The Williams College Libraries assumes no responsibility for infringement of copyright. Researchers are responsible for obtaining necessary publication rights and copyright clearances when publishing material or having copyrighted items reproduced from the collections. The copyright of student theses and of manuscript materials in the Paul Whiteman Collection are especially strict, and researchers are urged to begin the copyright release process early in their studies if they are interested in securing copies of these materials. Please note that material posted on the Williams College Archives' web site, including collection guides, historical essays, exhibitions, etc., is covered by copyright.
Manuscript and Archival records that include materials from the 20th and
21st centuries may contain sensitive or confidential information that
is protected under federal or state right to privacy laws and
regulations. Researchers are advised that the disclosure of information
pertaining to identifiable individuals without their consent, or without
the consent of their estate, may have legal ramifications for which the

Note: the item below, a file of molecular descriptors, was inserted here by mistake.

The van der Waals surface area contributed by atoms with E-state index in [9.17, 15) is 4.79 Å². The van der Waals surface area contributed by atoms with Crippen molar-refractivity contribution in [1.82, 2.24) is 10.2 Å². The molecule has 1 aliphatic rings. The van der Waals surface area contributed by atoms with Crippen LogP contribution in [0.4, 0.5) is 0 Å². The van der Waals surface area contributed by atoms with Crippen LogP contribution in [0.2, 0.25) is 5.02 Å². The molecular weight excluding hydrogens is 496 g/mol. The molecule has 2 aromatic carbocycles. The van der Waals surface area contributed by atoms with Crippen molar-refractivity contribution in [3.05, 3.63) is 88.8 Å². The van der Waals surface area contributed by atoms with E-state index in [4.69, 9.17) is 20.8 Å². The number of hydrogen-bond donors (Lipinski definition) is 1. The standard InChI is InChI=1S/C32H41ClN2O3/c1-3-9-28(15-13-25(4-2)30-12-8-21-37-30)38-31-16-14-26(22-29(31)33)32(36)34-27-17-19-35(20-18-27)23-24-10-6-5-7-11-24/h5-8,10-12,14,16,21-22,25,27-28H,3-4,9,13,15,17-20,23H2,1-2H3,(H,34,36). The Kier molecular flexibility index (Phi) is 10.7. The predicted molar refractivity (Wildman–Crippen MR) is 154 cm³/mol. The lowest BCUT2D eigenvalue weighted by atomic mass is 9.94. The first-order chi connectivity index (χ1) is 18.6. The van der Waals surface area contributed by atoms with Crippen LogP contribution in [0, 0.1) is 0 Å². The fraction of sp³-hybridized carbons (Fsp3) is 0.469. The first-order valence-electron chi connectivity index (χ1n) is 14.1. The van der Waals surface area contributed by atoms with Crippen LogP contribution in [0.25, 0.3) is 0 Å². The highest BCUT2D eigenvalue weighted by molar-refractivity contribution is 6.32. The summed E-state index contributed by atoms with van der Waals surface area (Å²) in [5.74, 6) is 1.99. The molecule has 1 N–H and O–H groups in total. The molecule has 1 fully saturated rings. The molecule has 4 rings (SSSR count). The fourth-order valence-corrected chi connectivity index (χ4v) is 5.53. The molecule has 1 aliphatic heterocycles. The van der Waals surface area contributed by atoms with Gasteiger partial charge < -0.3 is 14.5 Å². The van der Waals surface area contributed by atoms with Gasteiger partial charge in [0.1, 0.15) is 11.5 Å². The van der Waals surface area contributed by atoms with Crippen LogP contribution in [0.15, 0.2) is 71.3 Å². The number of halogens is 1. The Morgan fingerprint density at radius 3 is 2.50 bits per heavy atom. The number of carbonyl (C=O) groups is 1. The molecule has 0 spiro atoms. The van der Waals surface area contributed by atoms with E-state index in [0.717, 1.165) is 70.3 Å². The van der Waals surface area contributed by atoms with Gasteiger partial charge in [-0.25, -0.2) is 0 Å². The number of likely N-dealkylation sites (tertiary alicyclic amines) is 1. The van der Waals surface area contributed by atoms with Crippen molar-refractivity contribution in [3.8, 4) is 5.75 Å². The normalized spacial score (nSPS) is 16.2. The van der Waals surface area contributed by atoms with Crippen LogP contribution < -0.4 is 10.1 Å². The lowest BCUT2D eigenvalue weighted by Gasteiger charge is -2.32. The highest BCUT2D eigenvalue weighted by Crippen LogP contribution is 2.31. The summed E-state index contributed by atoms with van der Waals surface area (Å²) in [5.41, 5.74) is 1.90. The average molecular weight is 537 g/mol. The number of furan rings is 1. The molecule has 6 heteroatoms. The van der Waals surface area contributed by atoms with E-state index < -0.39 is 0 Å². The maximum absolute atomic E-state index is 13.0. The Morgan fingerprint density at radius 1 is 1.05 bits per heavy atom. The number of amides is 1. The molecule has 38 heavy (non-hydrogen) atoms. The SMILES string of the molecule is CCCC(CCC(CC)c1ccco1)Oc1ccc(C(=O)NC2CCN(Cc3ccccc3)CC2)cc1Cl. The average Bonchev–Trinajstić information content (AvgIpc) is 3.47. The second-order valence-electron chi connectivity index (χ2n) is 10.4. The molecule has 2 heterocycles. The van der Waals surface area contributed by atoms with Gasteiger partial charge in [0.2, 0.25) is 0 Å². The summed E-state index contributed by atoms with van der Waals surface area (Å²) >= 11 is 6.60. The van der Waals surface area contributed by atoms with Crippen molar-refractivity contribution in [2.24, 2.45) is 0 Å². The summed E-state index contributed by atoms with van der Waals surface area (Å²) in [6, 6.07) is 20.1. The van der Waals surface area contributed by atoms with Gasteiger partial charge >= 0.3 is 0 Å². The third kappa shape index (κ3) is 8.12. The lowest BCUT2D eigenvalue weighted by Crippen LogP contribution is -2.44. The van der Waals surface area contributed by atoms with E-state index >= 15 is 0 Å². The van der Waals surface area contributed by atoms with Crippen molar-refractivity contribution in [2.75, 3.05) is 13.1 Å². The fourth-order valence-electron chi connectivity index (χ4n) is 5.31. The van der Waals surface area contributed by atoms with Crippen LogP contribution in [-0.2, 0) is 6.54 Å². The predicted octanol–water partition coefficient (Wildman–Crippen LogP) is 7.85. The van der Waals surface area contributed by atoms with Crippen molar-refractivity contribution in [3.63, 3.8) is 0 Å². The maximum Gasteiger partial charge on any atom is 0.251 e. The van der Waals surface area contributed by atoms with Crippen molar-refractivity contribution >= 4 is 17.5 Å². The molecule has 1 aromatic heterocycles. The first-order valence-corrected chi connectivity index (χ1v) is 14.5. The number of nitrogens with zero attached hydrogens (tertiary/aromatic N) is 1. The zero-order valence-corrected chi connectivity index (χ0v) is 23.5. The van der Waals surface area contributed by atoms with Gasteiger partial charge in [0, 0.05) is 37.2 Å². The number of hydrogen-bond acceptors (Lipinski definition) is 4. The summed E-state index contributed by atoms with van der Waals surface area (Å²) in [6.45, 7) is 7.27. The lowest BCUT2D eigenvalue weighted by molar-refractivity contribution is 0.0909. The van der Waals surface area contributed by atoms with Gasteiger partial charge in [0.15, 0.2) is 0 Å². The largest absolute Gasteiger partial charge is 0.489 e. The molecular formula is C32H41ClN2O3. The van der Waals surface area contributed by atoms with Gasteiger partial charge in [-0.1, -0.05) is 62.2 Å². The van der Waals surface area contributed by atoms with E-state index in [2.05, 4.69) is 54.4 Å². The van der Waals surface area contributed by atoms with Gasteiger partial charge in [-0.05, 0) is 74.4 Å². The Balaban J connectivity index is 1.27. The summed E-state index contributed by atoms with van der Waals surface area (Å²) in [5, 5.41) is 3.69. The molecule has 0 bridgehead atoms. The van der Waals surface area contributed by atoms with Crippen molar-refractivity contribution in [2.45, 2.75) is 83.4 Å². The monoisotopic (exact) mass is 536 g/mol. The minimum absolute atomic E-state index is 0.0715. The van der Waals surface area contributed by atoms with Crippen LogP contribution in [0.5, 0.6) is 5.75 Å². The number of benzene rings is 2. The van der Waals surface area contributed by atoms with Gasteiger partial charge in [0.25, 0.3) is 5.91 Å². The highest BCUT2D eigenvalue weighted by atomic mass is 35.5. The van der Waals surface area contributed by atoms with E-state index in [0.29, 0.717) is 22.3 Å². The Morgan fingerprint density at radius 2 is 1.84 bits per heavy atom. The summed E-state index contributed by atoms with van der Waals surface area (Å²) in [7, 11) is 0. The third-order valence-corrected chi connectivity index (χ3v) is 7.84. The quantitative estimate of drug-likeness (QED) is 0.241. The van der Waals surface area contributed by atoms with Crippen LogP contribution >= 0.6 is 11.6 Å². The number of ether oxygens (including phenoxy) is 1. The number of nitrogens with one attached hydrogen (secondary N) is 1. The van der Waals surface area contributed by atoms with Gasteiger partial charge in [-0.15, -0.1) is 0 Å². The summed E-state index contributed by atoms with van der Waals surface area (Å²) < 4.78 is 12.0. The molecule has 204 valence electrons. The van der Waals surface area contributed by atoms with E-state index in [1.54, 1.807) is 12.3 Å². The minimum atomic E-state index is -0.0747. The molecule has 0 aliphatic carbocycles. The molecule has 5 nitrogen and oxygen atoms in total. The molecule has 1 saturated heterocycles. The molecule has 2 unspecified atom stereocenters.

Williams College Archives and Special Collections assumes no
U.S. copyright law governs the making and use of photocopies and other reproductions of copyrighted materials. Most manuscript materials, sound recordings, photographs, and film created in the past 120 years are protected under copyright law. The responsibility of obtaining permission to reproduce or publish materials rests with the researcher. To learn more about the U.S. copyright law, researchers should contact the U.S. Copyright Office or browse The WATCH file (maintained by the University of Texas at Austin) to help identify copyright holders.
The digitized collections are accessible for purposes of education and research. We've indicated on a case by case basis what we know about copyright and rights of privacy, publicity, or trademark. Due to the nature of archival collections, we are not always able to identify this information. We are open to hear from any potential rights owners, so that we may obtain accurate information. Upon request, we'll consider removing material from public view while we address a rights issue.